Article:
The legacy of punk rock is not torn T-shirts, safety pins, black leather, Mohawks, fishnets, fetish-wear or crazy-colored hair dyes. I hesitate to call anyone 'punk' who is not of that generation. These things are, after all, particular to their era, but on a more general level I think we can see punk attitudes and strategies still today."

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Vivienne Westwood pays proper tribute to punk at the Met gala, January Jones does not.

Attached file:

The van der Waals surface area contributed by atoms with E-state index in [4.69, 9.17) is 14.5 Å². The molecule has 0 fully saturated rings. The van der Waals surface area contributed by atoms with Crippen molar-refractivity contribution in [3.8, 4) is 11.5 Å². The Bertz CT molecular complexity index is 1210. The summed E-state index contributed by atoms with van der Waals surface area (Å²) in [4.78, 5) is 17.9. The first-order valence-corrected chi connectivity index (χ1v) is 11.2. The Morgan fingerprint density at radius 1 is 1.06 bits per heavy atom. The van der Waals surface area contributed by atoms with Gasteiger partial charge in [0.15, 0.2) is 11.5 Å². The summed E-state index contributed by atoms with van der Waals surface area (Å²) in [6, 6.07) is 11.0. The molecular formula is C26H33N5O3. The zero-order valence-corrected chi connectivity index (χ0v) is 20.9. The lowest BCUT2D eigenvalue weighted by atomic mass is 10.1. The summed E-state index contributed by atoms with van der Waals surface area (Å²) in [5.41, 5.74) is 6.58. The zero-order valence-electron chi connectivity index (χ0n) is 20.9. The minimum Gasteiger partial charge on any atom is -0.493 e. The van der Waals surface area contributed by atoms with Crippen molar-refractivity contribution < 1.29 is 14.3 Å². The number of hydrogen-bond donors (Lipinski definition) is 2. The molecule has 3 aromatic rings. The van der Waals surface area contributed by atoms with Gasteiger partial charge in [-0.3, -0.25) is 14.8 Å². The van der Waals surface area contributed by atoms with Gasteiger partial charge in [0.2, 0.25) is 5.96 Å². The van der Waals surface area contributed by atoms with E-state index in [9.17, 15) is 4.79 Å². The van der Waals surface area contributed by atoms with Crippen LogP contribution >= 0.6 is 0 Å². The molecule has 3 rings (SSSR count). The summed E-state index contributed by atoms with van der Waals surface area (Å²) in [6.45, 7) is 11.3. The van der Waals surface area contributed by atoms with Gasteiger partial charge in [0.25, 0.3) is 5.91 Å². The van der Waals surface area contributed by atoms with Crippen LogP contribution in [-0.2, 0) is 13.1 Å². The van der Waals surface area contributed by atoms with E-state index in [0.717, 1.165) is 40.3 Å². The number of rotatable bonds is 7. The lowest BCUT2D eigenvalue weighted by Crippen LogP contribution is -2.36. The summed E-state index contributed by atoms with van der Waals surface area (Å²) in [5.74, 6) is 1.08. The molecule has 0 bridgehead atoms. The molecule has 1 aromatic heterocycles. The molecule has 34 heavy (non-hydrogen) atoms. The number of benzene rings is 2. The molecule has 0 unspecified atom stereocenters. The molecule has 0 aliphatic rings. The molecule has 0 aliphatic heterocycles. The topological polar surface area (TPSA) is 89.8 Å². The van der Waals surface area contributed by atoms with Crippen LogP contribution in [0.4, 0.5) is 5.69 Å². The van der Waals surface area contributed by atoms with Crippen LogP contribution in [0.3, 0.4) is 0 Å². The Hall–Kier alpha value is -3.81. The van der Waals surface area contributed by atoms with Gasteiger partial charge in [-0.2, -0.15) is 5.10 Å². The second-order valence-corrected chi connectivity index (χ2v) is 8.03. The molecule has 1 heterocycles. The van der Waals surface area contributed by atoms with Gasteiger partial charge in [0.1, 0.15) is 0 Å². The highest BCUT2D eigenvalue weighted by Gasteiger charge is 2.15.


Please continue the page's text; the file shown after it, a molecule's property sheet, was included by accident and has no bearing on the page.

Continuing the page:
Carlo's right. Although the Costume Institute's recent show is definitely not one of them, brave punk-inspired cultural moments are happening in front of our noses (even in mainstream culture) every day. Many applauded Vivienne Westwood's dis of the Costume Institute show on vogue.com (asked what pieces in the show were her favorites, Westwood said she liked her own designs and would leave it at that) and her in-your-face support of the whistle-blowing WikiLeaks hero Bradley Manning (she wore a laminated photo of Manning safety-pinned to her gown on the red carpet at the Met Ball). Hedi Slimane's shocking Fall 2013 show for Saint Laurent, which horrified many reeked of a punk mentality -- and consequently shook the foundation of the 51-year-old French fashion house. And talk about a dis -- look at Paul McCarthy's gigantic balloon dog sculptures at this year's Frieze New York -- enough to give Koons collectors apoplexy.